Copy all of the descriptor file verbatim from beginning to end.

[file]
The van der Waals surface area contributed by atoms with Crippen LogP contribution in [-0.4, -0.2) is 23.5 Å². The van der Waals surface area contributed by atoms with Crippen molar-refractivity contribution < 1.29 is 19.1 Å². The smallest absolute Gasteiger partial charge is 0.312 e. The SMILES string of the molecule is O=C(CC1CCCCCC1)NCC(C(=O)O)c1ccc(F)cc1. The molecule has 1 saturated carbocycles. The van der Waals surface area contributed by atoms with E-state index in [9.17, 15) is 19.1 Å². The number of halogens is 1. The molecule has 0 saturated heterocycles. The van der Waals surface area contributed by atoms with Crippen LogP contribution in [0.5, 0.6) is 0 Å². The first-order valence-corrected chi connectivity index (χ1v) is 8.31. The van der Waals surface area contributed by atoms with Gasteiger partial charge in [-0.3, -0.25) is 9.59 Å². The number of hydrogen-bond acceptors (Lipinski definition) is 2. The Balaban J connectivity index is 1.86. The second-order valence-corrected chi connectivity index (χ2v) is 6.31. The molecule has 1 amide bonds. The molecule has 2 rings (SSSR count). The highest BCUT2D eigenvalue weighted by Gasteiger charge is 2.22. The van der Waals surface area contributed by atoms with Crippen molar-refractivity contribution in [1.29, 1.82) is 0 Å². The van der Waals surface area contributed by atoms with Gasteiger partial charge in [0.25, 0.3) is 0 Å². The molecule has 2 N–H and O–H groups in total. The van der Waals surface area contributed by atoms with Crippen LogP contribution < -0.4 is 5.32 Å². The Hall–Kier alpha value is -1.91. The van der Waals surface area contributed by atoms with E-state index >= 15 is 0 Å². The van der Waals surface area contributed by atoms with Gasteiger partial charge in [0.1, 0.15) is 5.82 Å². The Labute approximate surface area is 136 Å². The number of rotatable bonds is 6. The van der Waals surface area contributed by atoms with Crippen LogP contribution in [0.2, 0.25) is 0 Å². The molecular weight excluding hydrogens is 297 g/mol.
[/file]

The van der Waals surface area contributed by atoms with Crippen LogP contribution in [-0.4, -0.2) is 23.5 Å². The van der Waals surface area contributed by atoms with Crippen molar-refractivity contribution < 1.29 is 19.1 Å². The smallest absolute Gasteiger partial charge is 0.312 e. The SMILES string of the molecule is O=C(CC1CCCCCC1)NCC(C(=O)O)c1ccc(F)cc1. The molecule has 1 saturated carbocycles. The van der Waals surface area contributed by atoms with E-state index in [9.17, 15) is 19.1 Å². The number of halogens is 1. The molecule has 0 saturated heterocycles. The van der Waals surface area contributed by atoms with Crippen LogP contribution in [0.5, 0.6) is 0 Å². The first-order valence-corrected chi connectivity index (χ1v) is 8.31. The van der Waals surface area contributed by atoms with Gasteiger partial charge in [-0.3, -0.25) is 9.59 Å². The number of hydrogen-bond acceptors (Lipinski definition) is 2. The Balaban J connectivity index is 1.86. The second-order valence-corrected chi connectivity index (χ2v) is 6.31. The molecule has 1 amide bonds. The molecule has 2 rings (SSSR count). The highest BCUT2D eigenvalue weighted by Gasteiger charge is 2.22. The van der Waals surface area contributed by atoms with Crippen molar-refractivity contribution in [1.29, 1.82) is 0 Å². The van der Waals surface area contributed by atoms with Gasteiger partial charge in [0.25, 0.3) is 0 Å². The molecule has 2 N–H and O–H groups in total. The van der Waals surface area contributed by atoms with Crippen LogP contribution < -0.4 is 5.32 Å². The Hall–Kier alpha value is -1.91. The van der Waals surface area contributed by atoms with E-state index >= 15 is 0 Å². The van der Waals surface area contributed by atoms with Gasteiger partial charge in [0.1, 0.15) is 5.82 Å². The Labute approximate surface area is 136 Å². The number of rotatable bonds is 6. The van der Waals surface area contributed by atoms with Crippen LogP contribution in [0.2, 0.25) is 0 Å². The molecular weight excluding hydrogens is 297 g/mol.